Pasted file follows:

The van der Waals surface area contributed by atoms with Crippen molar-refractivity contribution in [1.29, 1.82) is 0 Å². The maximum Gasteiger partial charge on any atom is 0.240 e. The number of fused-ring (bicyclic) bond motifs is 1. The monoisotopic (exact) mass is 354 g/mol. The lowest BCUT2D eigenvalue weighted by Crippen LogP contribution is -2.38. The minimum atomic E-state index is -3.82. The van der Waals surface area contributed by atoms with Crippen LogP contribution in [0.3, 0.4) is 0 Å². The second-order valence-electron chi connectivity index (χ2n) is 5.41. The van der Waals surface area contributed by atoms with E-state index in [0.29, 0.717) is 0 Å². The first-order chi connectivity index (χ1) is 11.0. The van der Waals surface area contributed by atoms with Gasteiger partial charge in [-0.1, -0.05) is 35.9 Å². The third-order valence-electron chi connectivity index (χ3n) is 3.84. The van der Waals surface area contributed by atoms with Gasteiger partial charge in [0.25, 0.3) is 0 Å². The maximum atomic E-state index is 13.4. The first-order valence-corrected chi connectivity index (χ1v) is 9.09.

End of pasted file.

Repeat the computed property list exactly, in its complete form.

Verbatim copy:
The van der Waals surface area contributed by atoms with Crippen molar-refractivity contribution in [1.29, 1.82) is 0 Å². The maximum Gasteiger partial charge on any atom is 0.240 e. The number of fused-ring (bicyclic) bond motifs is 1. The monoisotopic (exact) mass is 354 g/mol. The lowest BCUT2D eigenvalue weighted by Crippen LogP contribution is -2.38. The minimum atomic E-state index is -3.82. The van der Waals surface area contributed by atoms with Crippen LogP contribution in [0.3, 0.4) is 0 Å². The second-order valence-electron chi connectivity index (χ2n) is 5.41. The van der Waals surface area contributed by atoms with E-state index in [0.29, 0.717) is 0 Å². The first-order chi connectivity index (χ1) is 11.0. The van der Waals surface area contributed by atoms with Gasteiger partial charge in [-0.1, -0.05) is 35.9 Å². The third-order valence-electron chi connectivity index (χ3n) is 3.84. The van der Waals surface area contributed by atoms with Gasteiger partial charge in [0.25, 0.3) is 0 Å². The maximum atomic E-state index is 13.4. The first-order valence-corrected chi connectivity index (χ1v) is 9.09.